Maggie isn't lazy; she suffers from delayed sleep phase syndrome (DSPS)—a disorder that affects one in 750 adults that causes them to be somewhat nocturnal. By that estimate, DSPS affects over 40,000 Americans. Essentially, DSPS means a person's internal clock is set differently. These clocks, called circadian rhythms, are innate and often change over the course of a person’s life—which is why little kids wake up so early, and teenagers prefer to sleep in.


DSPS sufferers have internal clocks that run at least two hours slower than normal, giving them "social jet lag" which is pretty much what it sounds like: They’re out of sync with the rest of society. They struggle to keep their eyes open during morning business meetings because their bodies are convinced it's the middle of the night. DSPS can wreak havoc on their health and careers, causing depression, anxiety, brain damage, heart disease, drug addiction, and a myriad of other afflictions due to sleep deprivation.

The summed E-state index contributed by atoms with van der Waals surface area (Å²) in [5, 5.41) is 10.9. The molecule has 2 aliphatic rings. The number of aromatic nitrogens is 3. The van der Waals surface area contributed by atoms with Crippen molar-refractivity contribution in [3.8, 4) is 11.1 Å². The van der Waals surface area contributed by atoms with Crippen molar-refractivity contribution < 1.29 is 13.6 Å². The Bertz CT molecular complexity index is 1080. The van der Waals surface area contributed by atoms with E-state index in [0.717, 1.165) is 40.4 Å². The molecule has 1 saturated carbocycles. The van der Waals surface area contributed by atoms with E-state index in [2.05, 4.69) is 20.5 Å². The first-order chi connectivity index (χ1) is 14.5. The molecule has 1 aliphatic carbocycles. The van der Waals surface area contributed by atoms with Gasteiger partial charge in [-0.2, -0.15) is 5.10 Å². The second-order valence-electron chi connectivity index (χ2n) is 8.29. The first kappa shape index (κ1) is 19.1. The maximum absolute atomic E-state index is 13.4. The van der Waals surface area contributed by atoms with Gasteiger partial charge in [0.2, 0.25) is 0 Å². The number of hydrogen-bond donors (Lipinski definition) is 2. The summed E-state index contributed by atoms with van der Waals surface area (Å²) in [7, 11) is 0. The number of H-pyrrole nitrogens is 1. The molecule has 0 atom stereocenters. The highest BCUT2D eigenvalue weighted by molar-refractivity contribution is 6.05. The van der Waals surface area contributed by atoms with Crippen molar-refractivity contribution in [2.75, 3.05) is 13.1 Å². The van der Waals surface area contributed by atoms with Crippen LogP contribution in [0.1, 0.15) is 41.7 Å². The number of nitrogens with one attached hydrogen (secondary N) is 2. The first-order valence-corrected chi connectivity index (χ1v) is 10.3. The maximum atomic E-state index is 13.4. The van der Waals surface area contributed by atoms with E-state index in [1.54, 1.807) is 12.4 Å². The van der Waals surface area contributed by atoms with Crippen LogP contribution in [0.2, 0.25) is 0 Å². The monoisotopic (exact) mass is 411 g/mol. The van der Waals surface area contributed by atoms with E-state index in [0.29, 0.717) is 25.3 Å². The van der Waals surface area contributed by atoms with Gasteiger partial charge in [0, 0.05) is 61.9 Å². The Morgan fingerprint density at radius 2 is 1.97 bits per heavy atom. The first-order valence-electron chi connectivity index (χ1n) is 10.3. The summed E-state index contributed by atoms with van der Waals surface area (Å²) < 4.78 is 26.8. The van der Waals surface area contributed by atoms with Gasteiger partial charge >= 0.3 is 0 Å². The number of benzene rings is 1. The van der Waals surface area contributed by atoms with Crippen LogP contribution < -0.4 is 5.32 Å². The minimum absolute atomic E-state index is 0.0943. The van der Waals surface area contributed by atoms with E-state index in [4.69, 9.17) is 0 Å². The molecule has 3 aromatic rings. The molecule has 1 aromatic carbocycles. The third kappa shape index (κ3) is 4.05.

DSPS is often confused with insomnia, perhaps because sufferers seem sluggish and tired during the day. But the two disorders are actually very different: Insomniacs have trouble with the actual process of falling asleep, often due to anxiety or other factors. People with DSPS sleep perfectly fine during the hours their bodies tell them to. And DSPS isn't simply the preference to be a “night owl”—DSPS sufferers can’t fall asleep early even if they want to.